Should Training Be A Requirement For Carrying Concealed?


As a firearms and concealed carry instructor, I get asked this question a lot. And every time I do, I have to pause before I answer.

You see, I’m of two minds on the issue. I do believe in the American constitutional right to own and carry a firearm and am proud to live in a state that honors that right with a “Constitutional Carry” provision. But I also believe that there is an ever-widening disconnect between rights and responsibility in American society.

When the generations before mine were children, their parents, community, and schools taught them, not only the rights afforded them, but also the responsibilities inherent in those rights. Generally speaking, people viewed rights and responsibilities as a matched set.

Sadly, that does not seem to be the case today.

Today it seems that most Americans are far more concerned about their rights, than they are about their responsibilities… more concerned about what is owed them by society, than what they owe to that same society.”

And that disconnect is equally, if not more, evident when it comes to the right and responsibility of carrying a firearm.

As laid out in the civil laws of each and every state, American firearm owners owe the highest duty of care to others to avoid harm or damage. The best way I know how to do that is by obtaining the best training you can afford.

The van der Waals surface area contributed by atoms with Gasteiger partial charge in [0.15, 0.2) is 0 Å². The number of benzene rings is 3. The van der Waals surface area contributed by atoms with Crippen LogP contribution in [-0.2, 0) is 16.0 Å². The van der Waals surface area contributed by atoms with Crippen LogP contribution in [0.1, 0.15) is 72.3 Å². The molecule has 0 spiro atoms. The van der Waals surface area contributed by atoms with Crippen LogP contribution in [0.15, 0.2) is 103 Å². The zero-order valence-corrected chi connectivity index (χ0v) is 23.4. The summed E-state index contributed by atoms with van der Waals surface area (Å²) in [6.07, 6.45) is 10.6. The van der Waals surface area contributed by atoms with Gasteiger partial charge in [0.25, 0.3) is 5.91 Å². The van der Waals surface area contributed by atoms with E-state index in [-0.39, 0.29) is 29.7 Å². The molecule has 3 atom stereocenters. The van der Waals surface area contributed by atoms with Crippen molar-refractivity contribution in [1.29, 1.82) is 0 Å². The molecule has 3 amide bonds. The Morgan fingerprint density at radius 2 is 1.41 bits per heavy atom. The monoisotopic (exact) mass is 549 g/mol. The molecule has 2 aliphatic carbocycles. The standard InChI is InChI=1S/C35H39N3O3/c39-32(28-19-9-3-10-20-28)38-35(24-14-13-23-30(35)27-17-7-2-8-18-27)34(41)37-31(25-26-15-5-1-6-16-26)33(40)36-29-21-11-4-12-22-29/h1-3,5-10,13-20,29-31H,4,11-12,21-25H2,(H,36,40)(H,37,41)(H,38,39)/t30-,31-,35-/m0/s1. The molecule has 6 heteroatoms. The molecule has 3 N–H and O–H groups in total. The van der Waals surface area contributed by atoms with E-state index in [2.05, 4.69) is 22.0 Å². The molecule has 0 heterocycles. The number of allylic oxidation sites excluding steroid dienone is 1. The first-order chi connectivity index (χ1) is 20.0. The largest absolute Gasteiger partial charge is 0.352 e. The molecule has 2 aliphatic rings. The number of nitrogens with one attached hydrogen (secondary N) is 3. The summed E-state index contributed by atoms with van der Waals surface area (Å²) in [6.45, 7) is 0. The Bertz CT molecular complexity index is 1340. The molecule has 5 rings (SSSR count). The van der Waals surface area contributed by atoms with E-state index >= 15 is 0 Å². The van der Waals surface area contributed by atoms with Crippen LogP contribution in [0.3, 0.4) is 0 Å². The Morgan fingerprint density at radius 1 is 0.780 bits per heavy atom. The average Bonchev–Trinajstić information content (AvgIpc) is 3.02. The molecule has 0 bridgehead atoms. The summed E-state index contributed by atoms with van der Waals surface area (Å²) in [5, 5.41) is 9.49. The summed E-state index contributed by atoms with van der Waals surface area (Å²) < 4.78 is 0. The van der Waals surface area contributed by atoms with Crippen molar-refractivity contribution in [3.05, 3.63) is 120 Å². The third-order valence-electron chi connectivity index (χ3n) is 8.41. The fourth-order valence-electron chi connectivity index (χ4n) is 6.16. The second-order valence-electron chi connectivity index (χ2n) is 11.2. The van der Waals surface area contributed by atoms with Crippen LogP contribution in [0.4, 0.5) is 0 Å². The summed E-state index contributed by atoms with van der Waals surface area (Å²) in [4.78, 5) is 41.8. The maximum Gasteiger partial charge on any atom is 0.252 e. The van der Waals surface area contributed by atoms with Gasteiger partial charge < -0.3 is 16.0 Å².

I wish that training didn’t have to be mandated. I wish that, as responsible Americans, we could recognize the need for it and take the initiative to do it on our own. If we did, we wouldn’t even need to have the conversation.

What are your thoughts?

Categories: General
About R. Erin | View all posts by R. Erin

Erin is proud veteran, having served as a Cavalry Scout in the US Army. He manages an ammunition manufacturing facility and is an NRA-certified and Kansas concealed carry instructor. He…

Erin is proud veteran, having served as a Cavalry Scout in the US Army. He manages an ammunition manufacturing facility and is an NRA-certified and Kansas concealed carry instructor. He carries his Glock 43 every day in a custom-made IWB Kydex holster.

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  • SmithTech22

    I agree, rights come with responsibilities and a lot of people today don’t want to acknowledge that.
    I do not think training should be a requirement but I do think competency should be a requirement.
    I hate to use the drivers license analogy but just like having to take a driving test to get your drivers license you should have to take a shooting test to get your ccw.
    As you pointed out, parent, grand parents, aunts, uncles, friends and neighbors have been teaching the next generation to shoot for well over a century and in many cases doing a much better job than a few hours in a class is going to do.

  • mikekalish

    Like others I struggle with the question. I know the great benefit of a little training, but I also worry about infringing on a vital liberty. One idea I had would be to offer a basic course in gun safety at the high school level. I can think of some pros and cons to that, but I don’t think there is a perfect answer.

  • dragos111

    I agree entirely that a person should get the training needed so he is not a hazard when carrying concealed. That said, I think it should be his personal responsibility to do it and not some politician’s law that gets him to do it.